Yerevan, September 23, 2003—In this autumn afternoon over 500 art enthusiasts, artists and dignitaries gathered together at the entrance of the Armenian Center for Contemporary Experimental Art (NPAK in Armenian acronym) to witness the unveiling of “Melancholy” a masterpiece by renowned Armenian artist, forefather of Armenian avant-garde art, Yervand Kotchar.
The sculpture is a quadruple scale bronze cast of the original work in gypsum (1957) kept at the Yervand Kotchar Museum in Yerevan. Together with the pedestal the complex stands 6.24 meters (20’ 6”) high.
Benefactor of the project was late Architect-Writer Rouben Avanessian (pen-name: R. Ben)..
The unveiling was done by Mayor of Yerevan, Hon. Yervand Zakharian, Yerevan Chief Architect Narek Sargsian and Benefactor Rouben Avanessian.The project has been initiated and implemented by the Armenian Center for Contemporary Experimental Art (“NPAK” in Armenian acronym).
Following is the statement of the benefactor
on the occasion of dedication of the statue.
Kotchar’s “Melancholy” is most significant world-class creations. No sculpture has been able to display human depression in our dreadful life so comprehensively. With divided identity of dissected male and female bodies with spiral of venom wrapped around their neck, with absence of soul symbolized by an internal void where urban high-rises replace the heart, this by all measures masterpiece is indeed an ingenious work of art of international standard. Neither August Rodin, nor Henry Moor has created work of such a class.
We have an obligation to present this masterpiece, this gigantic work of our small nation to the entire world, in glorification of the Armenian talent.
Address of Edward Balassanian
Co-Founder of ACCEA/NPAK
On the occasion of unveiling ceremony
Honorable Mayor, Reverend Fathers, dear artists, arts enthusiasts, fellow citizens and friends, when I was writing this address, inadvertently following verse of Yeghishe Charents (1), the avant-garde poet of the 30’s came to mind:
“Whatever the crazy masses would not do.”
Indeed, more than four decades ago a crazy soul, created a rebellious work, and today his crazed followers, are paying crazed tribute to the crazy master…
Today we unveiled “Melancholy”, the masterpiece of the forefather of Armenian avant-garde art, Yervand Kotchar, and present it to our ancient city. The city, on the sidewalks of which, sometimes in melancholy and sometimes joyous, sometimes enthusiastic and sometimes depressed, and why not, sometimes rebellious and crazed, walked Charentses and Komitases (2) , Sevags (3) and Minasses (4) of our times, accompanied with the spirits of mythological David of Sassoon (5) and mystical Narek (6)…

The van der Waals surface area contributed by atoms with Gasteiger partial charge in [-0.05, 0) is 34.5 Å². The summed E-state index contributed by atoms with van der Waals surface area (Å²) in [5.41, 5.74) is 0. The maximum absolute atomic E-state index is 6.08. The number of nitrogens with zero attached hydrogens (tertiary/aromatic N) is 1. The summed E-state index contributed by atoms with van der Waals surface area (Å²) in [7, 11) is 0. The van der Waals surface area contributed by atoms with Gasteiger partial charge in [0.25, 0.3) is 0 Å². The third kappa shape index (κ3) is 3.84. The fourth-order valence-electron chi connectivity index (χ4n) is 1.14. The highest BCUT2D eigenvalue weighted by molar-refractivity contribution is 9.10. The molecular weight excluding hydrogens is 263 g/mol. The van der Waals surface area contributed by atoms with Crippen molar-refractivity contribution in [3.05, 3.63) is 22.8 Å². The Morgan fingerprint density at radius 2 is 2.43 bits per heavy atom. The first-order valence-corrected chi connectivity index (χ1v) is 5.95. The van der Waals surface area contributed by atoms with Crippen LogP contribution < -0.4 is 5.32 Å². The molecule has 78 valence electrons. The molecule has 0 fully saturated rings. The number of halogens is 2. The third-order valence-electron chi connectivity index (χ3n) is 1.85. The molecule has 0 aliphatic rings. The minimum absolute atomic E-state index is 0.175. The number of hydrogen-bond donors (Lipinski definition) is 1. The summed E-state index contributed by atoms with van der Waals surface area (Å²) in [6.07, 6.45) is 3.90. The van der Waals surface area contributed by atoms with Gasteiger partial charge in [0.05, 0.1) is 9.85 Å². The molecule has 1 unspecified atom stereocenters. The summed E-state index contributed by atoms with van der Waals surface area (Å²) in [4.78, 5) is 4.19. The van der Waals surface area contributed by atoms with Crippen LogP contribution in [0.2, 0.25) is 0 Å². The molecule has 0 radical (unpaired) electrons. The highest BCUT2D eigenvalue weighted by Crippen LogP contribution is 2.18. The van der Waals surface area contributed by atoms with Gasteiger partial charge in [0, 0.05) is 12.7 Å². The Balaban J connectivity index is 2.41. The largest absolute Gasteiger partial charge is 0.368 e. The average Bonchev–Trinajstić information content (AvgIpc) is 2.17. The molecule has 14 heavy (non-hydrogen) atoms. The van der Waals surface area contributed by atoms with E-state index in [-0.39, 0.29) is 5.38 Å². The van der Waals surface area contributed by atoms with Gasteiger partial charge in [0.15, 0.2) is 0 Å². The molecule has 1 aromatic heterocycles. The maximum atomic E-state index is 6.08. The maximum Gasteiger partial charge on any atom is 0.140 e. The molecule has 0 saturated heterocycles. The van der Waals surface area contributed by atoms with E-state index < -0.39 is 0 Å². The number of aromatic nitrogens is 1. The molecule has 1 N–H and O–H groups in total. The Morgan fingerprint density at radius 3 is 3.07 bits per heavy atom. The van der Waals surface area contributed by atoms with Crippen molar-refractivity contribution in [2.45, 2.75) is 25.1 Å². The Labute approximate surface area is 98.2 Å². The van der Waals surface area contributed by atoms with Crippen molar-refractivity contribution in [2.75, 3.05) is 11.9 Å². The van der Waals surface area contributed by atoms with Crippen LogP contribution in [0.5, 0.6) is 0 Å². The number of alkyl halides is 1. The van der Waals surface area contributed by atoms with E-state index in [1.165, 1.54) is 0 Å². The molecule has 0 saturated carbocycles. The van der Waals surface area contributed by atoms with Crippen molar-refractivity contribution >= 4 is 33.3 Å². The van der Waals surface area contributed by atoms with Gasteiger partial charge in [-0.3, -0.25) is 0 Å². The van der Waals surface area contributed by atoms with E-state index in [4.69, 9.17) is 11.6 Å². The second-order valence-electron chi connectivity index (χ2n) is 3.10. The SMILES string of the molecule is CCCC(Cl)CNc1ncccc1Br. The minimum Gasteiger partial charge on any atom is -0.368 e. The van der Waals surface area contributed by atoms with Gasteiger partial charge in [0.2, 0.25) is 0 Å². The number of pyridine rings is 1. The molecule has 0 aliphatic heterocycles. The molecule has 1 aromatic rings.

Thus, let the sincere and daring manifestation of the enormous cultural legacy of our talented ancestors spread with everlasting reverberation and resonance.
This dream would not realize if it was not for 2 years of hard and selfless work of a group of dedicated individuals, who did everything possible for this proud moment to come true.
We thank the Honorable Mayor and Municipality of Yerevan for authorizing this project. Special thanks and gratitude to Chief Architect of Yerevan, Narek Sargsian, for giving us relentless support and assistance.
We thank Benefactor Rouben Avanessian for sponsoring this project.
Many thanks to heirs of the artist, Haykaz and Rouben Kotchar, for passing their intellectual rights to this project. Special thanks to Architect Haykaz Kotchar for developing the architectural arrangement of the complex.
Thanks to the management of Yervand Kotchar Museum and its Director Mrs. Lala Mardirossian-Kotchar, for cooperation and professionalism showed with respect to this project.
Thanks to Architect-sculptor Ashot Karapetian who meticulously and with utmost sincerity sculpted the quadruple size copy of the original work, and managed and supervised its casting in bronze. We are grateful to workers, artisans, and master-casters of the foundry for giving this work body and material existence.
And lastly thank you, our dear compatriots for sharing this proud and happy moment with us.
Yeghishe Charents (1897-1937) was a very popular revolutionary and controversial poet who is considered the forefather of Armenian modern poetry. He died in a Yerevan prison in late 30’s. His place of burial is not known.
Komitas Vartabed (1869-1935) was an ethnomusicologist/clergy who transcribed and recorded Armenian folk music in classic terms. Komitas lost his mind after the 1915 Genocide committed against Armenians by the Ottoman Empire, and died in Paris.
Baruir Sevag (1924-1971) was a popular poet, following footsteps of Yeghishe Charents. He died in an auto accident on the road to his parental village.
Minas Avetissian (1928-1975) was a painter, who started a new wave of modern painting in Armenia in the 50’s and 60’s. He was killed by a run-away automobile while standing on the sidewalk in his neighborhood.
David of Sassoon is a young mythological hero who stood up for independence of the nation of Armenia. His statue by Yervand Kotchar stands in the square across from the railroad station in Yerevan.
St. Grigor Narekatsi, (951-1003) was a mystical poet, whose “Book of Sadness” of lamentations with God is one of the foundations of Armenian poetry.